Y2K was the abbreviated name of the Millennium Bug. Short for "Year 2000", Y2K refers to a bit-saving technique used in antiquated computer systems in which two digits were used to represent years, instead of the usual four digits. Thus, for example, the year "1984" would be represented as simply "84". Many such systems only supported dates from 1900 to 1999, with the year 1999 rolling back to 1900 after December 31, 1999. Although most computer systems in use at the turn of the century had been designed to support dates later than December 31, 1999, certain legacy systems that had not been expected to last into the new millennium at the time of their creation were at risk of serious fault should they have encountered the new dates. Of particular interest were banking, government, and other financial systems, many of which perform calculations based upon date. Having the systems perform date arithmetic with a 100 year discrepancy in the actual data would have created unusual, and in some cases even catastrophic, incidents.
In the 1960s and 1970s the computer industry saw very rapid development, and many hardware and software innovations were outdated and replaced within 5 years of their introduction. At the time processor power, RAM memory, and disk space were very expensive, thus shortcuts to reduce their use were taken wherever possible. As counting above the number 1024 would require at least 11 bits, but counting up to the number 128 requires only a 7 bits, most computer systems only stored the last two digits of dates in data that was certain to be from the then-current century. The correct date was rendered by simply adding 1900 to the stored date. As these systems were expected to be replaced long before the year 2000, the system was logical at the time of it's inception. However, many governments and financial institutions adopted these computer systems. As these institutions are typically slow to change, especially compared to the computer and other high-tech industries, they kept these Y2K-liable machines operating long after their designers had expected. Only in the last few years, and in some cases even weeks, before the turn of the millennium did these bodies take action to correct possible Y2K faults.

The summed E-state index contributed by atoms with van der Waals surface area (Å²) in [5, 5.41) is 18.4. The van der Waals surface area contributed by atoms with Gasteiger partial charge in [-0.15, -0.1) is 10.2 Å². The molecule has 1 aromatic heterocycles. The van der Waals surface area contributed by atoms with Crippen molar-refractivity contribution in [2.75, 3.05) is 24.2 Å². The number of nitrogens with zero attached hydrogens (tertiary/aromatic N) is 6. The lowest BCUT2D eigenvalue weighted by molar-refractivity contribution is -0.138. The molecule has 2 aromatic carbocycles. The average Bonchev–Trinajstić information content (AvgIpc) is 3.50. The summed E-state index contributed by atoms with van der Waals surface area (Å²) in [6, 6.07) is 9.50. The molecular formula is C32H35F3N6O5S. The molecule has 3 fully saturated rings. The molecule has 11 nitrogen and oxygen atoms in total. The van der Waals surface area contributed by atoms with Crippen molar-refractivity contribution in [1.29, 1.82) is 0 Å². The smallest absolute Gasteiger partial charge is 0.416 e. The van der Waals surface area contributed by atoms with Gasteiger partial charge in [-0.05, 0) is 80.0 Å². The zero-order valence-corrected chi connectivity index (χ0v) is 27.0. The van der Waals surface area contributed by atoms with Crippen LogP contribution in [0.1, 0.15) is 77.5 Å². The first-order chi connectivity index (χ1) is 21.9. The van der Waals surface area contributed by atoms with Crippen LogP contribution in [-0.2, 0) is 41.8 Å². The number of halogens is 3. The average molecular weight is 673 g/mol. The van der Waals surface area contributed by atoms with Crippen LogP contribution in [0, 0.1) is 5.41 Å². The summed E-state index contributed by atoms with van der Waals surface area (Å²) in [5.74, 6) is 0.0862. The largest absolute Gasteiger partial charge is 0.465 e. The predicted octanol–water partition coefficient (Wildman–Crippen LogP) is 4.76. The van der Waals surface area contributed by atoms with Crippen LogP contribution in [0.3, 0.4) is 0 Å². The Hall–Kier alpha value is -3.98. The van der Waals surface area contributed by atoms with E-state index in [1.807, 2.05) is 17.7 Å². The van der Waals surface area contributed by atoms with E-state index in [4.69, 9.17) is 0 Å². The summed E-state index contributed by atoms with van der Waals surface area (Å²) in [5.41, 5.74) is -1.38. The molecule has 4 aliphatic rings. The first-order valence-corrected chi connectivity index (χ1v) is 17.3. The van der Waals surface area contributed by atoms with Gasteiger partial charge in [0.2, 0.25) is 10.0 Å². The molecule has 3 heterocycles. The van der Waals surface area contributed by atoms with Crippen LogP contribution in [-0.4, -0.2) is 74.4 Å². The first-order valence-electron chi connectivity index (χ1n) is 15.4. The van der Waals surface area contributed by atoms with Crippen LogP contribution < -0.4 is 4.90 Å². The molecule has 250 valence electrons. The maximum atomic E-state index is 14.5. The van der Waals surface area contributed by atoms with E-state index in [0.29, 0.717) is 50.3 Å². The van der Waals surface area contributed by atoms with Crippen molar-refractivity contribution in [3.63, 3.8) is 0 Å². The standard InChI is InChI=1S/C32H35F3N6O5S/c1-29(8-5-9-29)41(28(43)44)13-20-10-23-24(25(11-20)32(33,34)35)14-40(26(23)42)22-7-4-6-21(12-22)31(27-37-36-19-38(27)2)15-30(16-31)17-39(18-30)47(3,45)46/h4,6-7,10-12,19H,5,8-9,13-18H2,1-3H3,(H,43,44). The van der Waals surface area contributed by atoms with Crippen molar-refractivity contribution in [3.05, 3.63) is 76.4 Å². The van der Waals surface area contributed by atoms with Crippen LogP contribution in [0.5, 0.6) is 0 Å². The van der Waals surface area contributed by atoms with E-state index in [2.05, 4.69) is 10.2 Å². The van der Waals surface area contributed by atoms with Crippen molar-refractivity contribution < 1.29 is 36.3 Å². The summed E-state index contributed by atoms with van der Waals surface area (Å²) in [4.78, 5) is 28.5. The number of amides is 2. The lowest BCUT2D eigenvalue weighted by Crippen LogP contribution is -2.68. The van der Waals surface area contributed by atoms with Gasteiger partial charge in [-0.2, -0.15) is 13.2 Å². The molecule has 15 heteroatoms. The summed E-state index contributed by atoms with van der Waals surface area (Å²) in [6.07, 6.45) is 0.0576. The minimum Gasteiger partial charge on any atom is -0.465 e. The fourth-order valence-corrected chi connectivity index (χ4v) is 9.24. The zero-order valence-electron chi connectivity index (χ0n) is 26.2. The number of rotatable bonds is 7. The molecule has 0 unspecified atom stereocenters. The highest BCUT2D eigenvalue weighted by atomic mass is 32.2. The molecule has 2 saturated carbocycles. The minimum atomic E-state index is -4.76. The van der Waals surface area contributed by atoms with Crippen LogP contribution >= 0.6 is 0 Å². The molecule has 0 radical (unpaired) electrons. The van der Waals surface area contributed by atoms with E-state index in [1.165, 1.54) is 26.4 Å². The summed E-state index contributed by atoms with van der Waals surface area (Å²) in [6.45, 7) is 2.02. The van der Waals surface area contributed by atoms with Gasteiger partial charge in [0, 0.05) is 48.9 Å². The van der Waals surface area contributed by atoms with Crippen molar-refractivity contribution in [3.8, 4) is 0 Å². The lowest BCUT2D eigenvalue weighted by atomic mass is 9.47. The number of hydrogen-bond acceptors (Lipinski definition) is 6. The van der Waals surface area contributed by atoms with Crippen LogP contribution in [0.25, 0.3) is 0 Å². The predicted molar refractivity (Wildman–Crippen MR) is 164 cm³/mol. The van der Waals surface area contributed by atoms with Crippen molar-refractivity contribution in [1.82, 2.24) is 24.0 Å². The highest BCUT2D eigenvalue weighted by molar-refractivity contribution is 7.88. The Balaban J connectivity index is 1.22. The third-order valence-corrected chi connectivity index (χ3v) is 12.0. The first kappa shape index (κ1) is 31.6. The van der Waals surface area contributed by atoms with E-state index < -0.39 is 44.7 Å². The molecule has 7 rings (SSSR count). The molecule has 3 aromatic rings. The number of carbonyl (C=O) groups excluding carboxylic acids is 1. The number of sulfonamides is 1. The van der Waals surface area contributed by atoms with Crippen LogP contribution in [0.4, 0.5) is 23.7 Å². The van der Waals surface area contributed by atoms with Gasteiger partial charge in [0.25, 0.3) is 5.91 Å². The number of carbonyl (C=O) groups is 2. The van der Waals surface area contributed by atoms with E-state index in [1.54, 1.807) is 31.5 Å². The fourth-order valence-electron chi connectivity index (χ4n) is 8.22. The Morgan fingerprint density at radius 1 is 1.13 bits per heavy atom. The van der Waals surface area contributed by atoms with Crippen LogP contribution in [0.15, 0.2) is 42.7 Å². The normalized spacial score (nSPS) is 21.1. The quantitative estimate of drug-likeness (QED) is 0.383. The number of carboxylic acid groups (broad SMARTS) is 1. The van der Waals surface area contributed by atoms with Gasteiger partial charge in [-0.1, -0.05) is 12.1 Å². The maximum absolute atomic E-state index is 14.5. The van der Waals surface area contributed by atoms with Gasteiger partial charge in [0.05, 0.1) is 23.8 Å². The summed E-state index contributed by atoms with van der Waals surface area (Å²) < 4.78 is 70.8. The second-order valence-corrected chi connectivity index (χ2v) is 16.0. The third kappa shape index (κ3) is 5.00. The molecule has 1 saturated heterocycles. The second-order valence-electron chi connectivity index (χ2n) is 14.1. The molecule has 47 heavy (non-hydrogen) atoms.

Worldwide, between 250 billion and 325 billion US Dollars were spent in preparation for Y2K. Very few date-related problems were publicly reported in January 2000, however, expert opinion is divided as to whether this was due to proper preparation, non-disclosure, or simple over-exaggeration of the consequences. Nevertheless, due to the heavy press coverage and mainstream acceptance of the term, the designation "Y2K" is now used to refer to any date that will be problematic for computers for any technical reason. For instance, the term Y2K is often used retroactively in reference to the date September 9, 1999. The date 9-9-99 was often used in the 1960s and 1970s as an expiration date for archived data, with the expectation that the systems in question would be replaced long before the actual date arrived. Other years with technically problematic renderings include 2038, 2070, and 10,000.
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